www.digitalmars.com         C & C++   DMDScript  

digitalmars.D.learn - Threads?

reply "nobody_" <spam spam.spam> writes:
How do I make a thread run at a certain rate (x times a second ) without 
bothering the rest of the program?

The main-loop runs at about 1000hz and I need to output some of the data to 
my screen at about 50/60Hz.
I don't care whether there are frames lost, as long as the main loop runs 
correctly.

Or shouldn't I use a seperate thread for the screenoutput?

Thx 
Nov 15 2006
next sibling parent reply Alexander Panek <a.panek brainsware.org> writes:
Does the output really have to be with 50Hz, or do you simply want to 
trigger output with a frequency of 50Hz? You could start a thread 
everytime that puts that stuff onto the screen, while your main loop 
just continues.

Apart from that you could also use a seperate thread that outputs a 
stack that is filled up by your main routine.

How exactly do you ensure that your main routine runs with ~1kHz? Sounds 
quite need-to-hack-timer-interrupt-ish :P .

Alex

nobody_ wrote:
 How do I make a thread run at a certain rate (x times a second ) without 
 bothering the rest of the program?
 
 The main-loop runs at about 1000hz and I need to output some of the data to 
 my screen at about 50/60Hz.
 I don't care whether there are frames lost, as long as the main loop runs 
 correctly.
 
 Or shouldn't I use a seperate thread for the screenoutput?
 
 Thx 
 
 

Nov 15 2006
parent reply Bill Baxter <dnewsgroup billbaxter.com> writes:
Alexander Panek wrote:
 Does the output really have to be with 50Hz, or do you simply want to 
 trigger output with a frequency of 50Hz? You could start a thread 
 everytime that puts that stuff onto the screen, while your main loop 
 just continues.
 
 Apart from that you could also use a seperate thread that outputs a 
 stack that is filled up by your main routine.
 
 How exactly do you ensure that your main routine runs with ~1kHz? Sounds 
 quite need-to-hack-timer-interrupt-ish :P .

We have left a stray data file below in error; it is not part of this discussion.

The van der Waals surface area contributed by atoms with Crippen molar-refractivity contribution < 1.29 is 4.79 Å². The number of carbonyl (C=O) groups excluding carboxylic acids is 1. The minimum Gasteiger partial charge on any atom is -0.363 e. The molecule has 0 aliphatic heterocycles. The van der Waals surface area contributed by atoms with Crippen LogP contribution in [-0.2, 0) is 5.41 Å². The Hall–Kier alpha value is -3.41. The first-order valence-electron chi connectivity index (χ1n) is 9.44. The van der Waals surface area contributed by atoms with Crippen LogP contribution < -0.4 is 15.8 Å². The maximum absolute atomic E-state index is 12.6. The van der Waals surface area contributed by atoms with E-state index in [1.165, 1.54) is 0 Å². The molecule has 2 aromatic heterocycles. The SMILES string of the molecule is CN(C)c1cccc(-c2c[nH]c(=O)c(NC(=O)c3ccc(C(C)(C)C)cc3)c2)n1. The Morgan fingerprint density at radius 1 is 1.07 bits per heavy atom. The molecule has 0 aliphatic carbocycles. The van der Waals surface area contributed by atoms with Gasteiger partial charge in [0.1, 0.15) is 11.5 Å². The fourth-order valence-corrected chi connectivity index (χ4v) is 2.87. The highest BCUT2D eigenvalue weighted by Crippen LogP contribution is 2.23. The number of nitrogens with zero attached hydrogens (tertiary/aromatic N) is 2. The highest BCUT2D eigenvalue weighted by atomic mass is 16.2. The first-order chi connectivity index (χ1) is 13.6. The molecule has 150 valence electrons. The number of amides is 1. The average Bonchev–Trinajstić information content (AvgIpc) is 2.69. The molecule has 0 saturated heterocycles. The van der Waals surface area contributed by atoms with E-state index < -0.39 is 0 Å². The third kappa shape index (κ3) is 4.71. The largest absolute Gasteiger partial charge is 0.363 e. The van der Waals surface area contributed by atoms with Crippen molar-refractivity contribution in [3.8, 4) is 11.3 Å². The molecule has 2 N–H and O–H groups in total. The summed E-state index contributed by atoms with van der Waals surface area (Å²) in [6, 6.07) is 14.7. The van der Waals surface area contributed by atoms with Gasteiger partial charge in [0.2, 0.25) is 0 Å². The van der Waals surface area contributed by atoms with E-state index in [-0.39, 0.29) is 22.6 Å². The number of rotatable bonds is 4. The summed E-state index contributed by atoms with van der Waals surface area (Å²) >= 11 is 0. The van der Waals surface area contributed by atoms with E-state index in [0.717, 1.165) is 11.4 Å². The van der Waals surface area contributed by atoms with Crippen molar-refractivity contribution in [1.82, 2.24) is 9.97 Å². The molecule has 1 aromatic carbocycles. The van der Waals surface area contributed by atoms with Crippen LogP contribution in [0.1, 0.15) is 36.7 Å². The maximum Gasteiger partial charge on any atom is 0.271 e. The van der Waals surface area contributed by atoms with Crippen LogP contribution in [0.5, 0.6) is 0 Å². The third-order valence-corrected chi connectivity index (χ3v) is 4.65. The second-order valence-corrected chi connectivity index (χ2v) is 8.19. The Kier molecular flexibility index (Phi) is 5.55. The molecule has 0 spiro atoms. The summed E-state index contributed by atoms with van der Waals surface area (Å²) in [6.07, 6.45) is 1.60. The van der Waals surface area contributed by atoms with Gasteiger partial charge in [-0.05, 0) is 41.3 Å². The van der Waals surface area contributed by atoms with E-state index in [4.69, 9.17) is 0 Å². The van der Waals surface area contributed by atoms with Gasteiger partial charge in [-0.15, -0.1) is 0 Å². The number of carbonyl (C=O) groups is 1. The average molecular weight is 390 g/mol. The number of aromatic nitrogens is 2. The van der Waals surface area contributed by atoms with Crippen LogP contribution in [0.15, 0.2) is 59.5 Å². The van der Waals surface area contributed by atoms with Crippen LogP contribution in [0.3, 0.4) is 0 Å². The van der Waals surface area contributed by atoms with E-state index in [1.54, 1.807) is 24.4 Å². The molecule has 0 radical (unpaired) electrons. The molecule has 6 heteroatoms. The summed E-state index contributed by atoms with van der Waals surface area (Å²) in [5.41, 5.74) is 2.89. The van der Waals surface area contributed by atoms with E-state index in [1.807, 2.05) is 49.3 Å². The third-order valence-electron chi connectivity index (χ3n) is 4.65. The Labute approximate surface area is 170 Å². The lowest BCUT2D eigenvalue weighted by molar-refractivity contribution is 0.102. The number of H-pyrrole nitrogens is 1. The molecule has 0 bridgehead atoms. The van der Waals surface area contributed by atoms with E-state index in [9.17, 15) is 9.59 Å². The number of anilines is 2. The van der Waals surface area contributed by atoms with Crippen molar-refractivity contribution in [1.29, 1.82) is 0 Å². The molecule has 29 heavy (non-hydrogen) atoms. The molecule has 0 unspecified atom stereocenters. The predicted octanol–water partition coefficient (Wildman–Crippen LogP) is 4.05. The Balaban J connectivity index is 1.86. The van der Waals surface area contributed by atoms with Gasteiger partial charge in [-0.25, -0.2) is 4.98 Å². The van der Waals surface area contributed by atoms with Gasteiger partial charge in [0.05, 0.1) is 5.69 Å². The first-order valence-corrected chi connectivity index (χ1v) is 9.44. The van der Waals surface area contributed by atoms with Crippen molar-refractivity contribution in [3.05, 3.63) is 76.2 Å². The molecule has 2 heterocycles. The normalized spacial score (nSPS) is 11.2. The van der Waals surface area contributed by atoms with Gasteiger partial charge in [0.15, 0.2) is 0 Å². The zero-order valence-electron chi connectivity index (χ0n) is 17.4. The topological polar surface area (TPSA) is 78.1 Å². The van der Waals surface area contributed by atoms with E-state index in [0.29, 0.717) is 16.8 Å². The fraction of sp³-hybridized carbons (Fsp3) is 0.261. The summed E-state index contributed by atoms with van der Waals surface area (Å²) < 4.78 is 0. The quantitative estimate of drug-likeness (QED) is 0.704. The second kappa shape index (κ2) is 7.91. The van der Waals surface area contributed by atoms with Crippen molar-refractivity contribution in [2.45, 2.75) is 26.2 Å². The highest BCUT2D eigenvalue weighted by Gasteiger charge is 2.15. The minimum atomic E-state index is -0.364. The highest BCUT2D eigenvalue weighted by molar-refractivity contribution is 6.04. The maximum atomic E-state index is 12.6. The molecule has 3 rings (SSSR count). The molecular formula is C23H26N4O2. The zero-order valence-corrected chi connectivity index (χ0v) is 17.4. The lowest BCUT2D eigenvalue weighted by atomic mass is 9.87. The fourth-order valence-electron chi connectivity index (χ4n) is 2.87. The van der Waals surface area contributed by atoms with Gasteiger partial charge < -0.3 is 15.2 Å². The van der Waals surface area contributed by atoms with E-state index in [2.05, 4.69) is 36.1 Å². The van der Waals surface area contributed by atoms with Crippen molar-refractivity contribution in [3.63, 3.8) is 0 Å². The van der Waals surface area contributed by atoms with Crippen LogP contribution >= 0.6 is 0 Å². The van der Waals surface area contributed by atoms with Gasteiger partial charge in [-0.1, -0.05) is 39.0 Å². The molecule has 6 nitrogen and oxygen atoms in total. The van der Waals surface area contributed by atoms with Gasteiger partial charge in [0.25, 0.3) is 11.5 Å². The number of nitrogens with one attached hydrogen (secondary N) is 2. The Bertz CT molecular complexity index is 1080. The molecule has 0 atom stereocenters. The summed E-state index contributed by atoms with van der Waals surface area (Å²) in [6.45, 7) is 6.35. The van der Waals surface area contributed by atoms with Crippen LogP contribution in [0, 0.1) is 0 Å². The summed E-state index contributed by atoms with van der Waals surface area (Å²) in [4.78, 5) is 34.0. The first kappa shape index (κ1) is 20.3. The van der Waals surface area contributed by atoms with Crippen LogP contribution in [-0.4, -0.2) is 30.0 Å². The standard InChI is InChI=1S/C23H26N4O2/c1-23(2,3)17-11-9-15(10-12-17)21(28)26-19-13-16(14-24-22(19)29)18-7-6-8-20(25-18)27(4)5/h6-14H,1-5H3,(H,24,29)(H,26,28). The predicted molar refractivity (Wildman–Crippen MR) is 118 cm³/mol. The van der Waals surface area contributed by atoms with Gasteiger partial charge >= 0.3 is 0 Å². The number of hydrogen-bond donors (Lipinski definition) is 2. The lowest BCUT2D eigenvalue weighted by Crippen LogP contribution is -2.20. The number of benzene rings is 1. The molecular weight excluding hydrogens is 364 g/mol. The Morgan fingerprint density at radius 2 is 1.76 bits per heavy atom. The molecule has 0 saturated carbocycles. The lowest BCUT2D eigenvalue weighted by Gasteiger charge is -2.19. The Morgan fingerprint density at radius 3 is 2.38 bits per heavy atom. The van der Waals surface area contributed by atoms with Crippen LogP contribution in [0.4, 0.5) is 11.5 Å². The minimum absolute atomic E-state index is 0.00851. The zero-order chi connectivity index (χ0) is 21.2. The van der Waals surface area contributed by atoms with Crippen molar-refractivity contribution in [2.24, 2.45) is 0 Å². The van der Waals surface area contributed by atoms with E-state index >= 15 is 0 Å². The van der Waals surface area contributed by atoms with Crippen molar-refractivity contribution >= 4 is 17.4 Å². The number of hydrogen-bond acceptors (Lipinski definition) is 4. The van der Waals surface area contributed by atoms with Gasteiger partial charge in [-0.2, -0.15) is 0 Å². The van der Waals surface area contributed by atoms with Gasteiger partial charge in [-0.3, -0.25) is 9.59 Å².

Alex
 
 nobody_ wrote:
 How do I make a thread run at a certain rate (x times a second ) 
 without bothering the rest of the program?

 The main-loop runs at about 1000hz and I need to output some of the 
 data to my screen at about 50/60Hz.
 I don't care whether there are frames lost, as long as the main loop 
 runs correctly.

 Or shouldn't I use a seperate thread for the screenoutput?

 Thx


You probably need to be more specific about what you plan to use for drawing the output, because different libraries have different ways to achieve what you want. For instance GLFW has a function "glfwSwapInterval()" to which you can pass the desired frame rate of your rendering. Internally it presumably has some sort of timer and sleep call for suspending itself between renders. I think SDL also has something like that. --bb
Nov 16 2006
parent Mike Parker <aldacron71 yahoo.com> writes:
Bill Baxter wrote:



You probably need to be more specific about what you plan to use for drawing the output, because different libraries have different ways to achieve what you want. For instance GLFW has a function "glfwSwapInterval()" to which you can pass the desired frame rate of your rendering. Internally it presumably has some sort of timer and sleep call for suspending itself between renders. I think SDL also has something like that. --bb

I don't want to hijack the thread, but that's not what glfwSwapInterval is for, Bill. What it does is to either turn vsync off (an arg of 0) or on (an arg of 1 or higher), vsync being the vertical retrace (i.e. the updating of the screen, scan line by scan line, from top to bottom). Passing an arg of 1 will wait for one whole vertical retrace to complete before updating the screen again. The speed of the retrace is determined by the current display mode's refresh rate (60hz, 80hz, or whatever). Calling glfwSwapInterval with a value of 1 will effectively cap the frame rate to the refresh rate (i.e. a 60hz refresh rate will cap at 60 fps), but it is not the same as running a rendering loop at 60hz per second. If you want to specify a frame rate lower than the refresh rate, the rendering loop will need to be managed manually to achieve it. On Windows, glfwSwapInterval is a wrapper for a WGL extension. On other platforms, it may not work at all.